WASHINGTON - A Rhode Island judge recently postponed until early next year the retrial of a lead-paint lawsuit against former manufacturers of lead paint and pigments, the NPCA reported. The first trial ended in a mistrial in October 2002.

Judge Michael A. Silverstein scheduled the trial to begin on April 6, 2005, at the earliest, following a request from the Rhode Island attorney general's office seeking a delay. The state asked for more time to review Silverstein's denial of a request for a trial before a judge rather than a jury.

Judge Silverstein will reevaluate the trial date early in 2005 based on whether lawyers for both sides have been able to sufficiently complete the pre-trial discovery phase, the NPCA said. Silverstein in May of 2003 ruled that the state could retry the lawsuit.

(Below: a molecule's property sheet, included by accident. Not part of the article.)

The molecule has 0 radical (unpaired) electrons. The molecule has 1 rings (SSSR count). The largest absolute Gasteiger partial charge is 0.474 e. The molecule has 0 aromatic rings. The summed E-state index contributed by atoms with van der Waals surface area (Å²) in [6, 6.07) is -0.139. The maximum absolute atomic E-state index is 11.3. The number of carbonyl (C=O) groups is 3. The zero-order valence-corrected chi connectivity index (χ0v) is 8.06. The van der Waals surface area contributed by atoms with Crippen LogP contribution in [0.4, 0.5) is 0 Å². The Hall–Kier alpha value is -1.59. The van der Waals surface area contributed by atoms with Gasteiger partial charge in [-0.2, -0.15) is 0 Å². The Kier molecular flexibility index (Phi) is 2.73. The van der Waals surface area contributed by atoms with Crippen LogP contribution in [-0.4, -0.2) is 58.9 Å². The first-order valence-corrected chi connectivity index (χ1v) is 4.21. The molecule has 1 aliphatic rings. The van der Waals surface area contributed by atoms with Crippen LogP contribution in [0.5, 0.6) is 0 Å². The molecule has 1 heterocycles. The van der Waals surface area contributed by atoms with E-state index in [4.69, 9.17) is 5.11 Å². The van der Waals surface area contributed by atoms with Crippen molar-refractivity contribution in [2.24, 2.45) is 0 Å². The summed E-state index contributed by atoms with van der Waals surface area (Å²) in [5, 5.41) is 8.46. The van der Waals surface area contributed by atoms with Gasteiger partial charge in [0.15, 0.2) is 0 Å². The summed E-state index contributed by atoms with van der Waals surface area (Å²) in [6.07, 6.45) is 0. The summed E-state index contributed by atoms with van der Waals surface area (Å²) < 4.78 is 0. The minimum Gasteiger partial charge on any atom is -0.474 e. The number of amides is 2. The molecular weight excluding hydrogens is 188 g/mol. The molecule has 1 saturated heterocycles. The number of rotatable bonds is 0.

The state's case seeks to determine whether the presence of lead in dwellings in the state constitutes a "public nuisance." If the state prevails, the case would proceed to a separate trial to determine who is responsible for creating and abating the public nuisance and what measures should be taken, such as paying for damages and remediation of risk.

The Rhode Island case was the first lead-paint suit filed by a state to reach trial. The mistrial was declared after the jurors deadlocked four votes to two in favor of the seven defendant companies.